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Boston Globe: Rejection of Ohio ballot measure signals democracy remains powerful motivator for voters

“Clearly, direct democracy was being attacked, because the ability to gather folks together and collect signatures and take issues directly to the ballot was really in jeopardy,” said Catherine Turcer, the executive director of Common Cause Ohio. “We would have been left with a right that couldn’t really have been used.”

Voting & Elections 08.8.2023

The Atlantic: The Abortion Backlash Reaches Ohio

“It’s this ‘Don’t tread on me’ moment where voters are being activated,” says Catherine Turcer, the executive director of Common Cause Ohio, a good-government advocacy group that helped lead the effort to defeat the amendment. “Voters don’t spend a lot of time thinking about the Ohio constitution. They probably don’t spend a ton of time thinking about voting rights,” Turcer told me. But, she said, “the attempt to dilute voter power so that it would impact a vote on reproductive rights made it really concrete, and that was important.” Republicans in Ohio, and in other states where similar ballot measures have flopped, are now confronting the limits of their power and the point at which voters will rebel. Their critics, however, are doubtful that Republicans will shift their strategy. “It’s unlikely that they will stop right away,” Turcer said. “It will take a number of defeats before they’re likely to understand that voters do not want to be taken advantage of.”

Voting & Elections 07.30.2023

Honolulu Civil Beat: Editorial Board Interview: Camron Hurt Of Common Cause Hawaii

The Civil Beat Editorial Board spoke on Tuesday with the program director of Common Cause Hawaii. Camron Hurt said the organization under his leadership will focus on elections, voting access, government transparency and campaign finance reform. Hurt began by explaining what Common Cause does.

Voting & Elections 06.22.2023

Mercury News: Can Alameda County recover from botched elections?

“These things take time. You don’t just earn the public trust overnight,” said Pedro Hernandez, the Legal and Policy Director for California Common Cause, a voting rights and government transparency group. “We have to show the county’s voters that we are taking concerns seriously.” In Hernandez’s view, the buck must ultimately stop at the Board of Supervisors. An oversight commission may ultimately help bring light to concerns and potential election issues, but it does not have the authority to resolve those issues.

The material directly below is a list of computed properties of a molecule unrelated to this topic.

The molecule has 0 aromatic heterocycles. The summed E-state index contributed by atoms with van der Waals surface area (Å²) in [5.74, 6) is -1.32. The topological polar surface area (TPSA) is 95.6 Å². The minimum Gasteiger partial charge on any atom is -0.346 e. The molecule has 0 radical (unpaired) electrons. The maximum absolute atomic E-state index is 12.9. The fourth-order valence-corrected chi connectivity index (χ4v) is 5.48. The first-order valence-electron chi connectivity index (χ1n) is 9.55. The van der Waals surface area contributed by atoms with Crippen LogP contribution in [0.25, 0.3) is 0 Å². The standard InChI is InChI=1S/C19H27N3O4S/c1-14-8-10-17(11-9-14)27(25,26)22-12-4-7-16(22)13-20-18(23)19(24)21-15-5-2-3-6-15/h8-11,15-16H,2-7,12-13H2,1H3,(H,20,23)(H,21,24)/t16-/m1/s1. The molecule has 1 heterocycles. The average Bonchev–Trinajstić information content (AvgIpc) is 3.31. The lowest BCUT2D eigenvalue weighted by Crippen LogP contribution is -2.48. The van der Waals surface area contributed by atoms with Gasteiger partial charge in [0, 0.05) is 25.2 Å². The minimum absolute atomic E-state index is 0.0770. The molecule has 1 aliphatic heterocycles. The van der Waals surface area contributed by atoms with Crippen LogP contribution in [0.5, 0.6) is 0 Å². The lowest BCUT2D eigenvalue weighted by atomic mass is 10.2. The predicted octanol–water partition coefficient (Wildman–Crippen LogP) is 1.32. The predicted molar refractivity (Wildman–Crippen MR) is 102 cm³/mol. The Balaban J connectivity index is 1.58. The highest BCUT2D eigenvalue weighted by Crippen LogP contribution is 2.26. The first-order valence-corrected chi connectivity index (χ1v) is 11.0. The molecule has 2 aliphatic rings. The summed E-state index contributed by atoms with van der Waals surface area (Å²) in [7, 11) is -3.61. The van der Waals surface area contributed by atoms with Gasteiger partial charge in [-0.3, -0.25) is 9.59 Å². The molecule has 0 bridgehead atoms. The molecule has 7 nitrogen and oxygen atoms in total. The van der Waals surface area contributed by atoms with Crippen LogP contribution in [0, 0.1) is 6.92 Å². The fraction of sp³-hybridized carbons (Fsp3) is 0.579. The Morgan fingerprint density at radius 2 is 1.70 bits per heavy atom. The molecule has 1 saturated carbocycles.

Money & Influence 05.26.2023

The Mercury News: Court upholds California’s anti-pay-to-play law barring votes benefiting campaign contributors

The law was backed by the good governance organization California Common Cause, which described it as “a common sense and long overdue pro-democracy reform” that already exists in other states and in certain California cities. Striking down the law would go against the “will of the people,” said Jonathan Mehta Stein, executive director of California Common Cause. “This law protects Californians from the pay-to-play corruption and the appearance of corruption that plagues our cities and counties, and helps to restore faith in our leaders and our government,” he said.

Ohio Capital Journal: GOP plan to advance 60% amendment in August looking wobbly after second hearing cancelled

Speaking after lawmakers canceled Wednesday’s hearing Mia Lewis from Common Cause dismissed the August election measure as “shenanigans.” “Ohioans will not accept this going onto an August special election. It’s not acceptable,” Lewis insisted. “It’s $20 million for no reason. Or for a very bad reason! Which is to try to subvert democracy, and people will not stand for it. I think they’re starting to read the writing on the wall.” Lewis acknowledged they might not muster quite as many demonstrators, but promised she and others would make their voices heard should lawmakers pursue the legislation next week.

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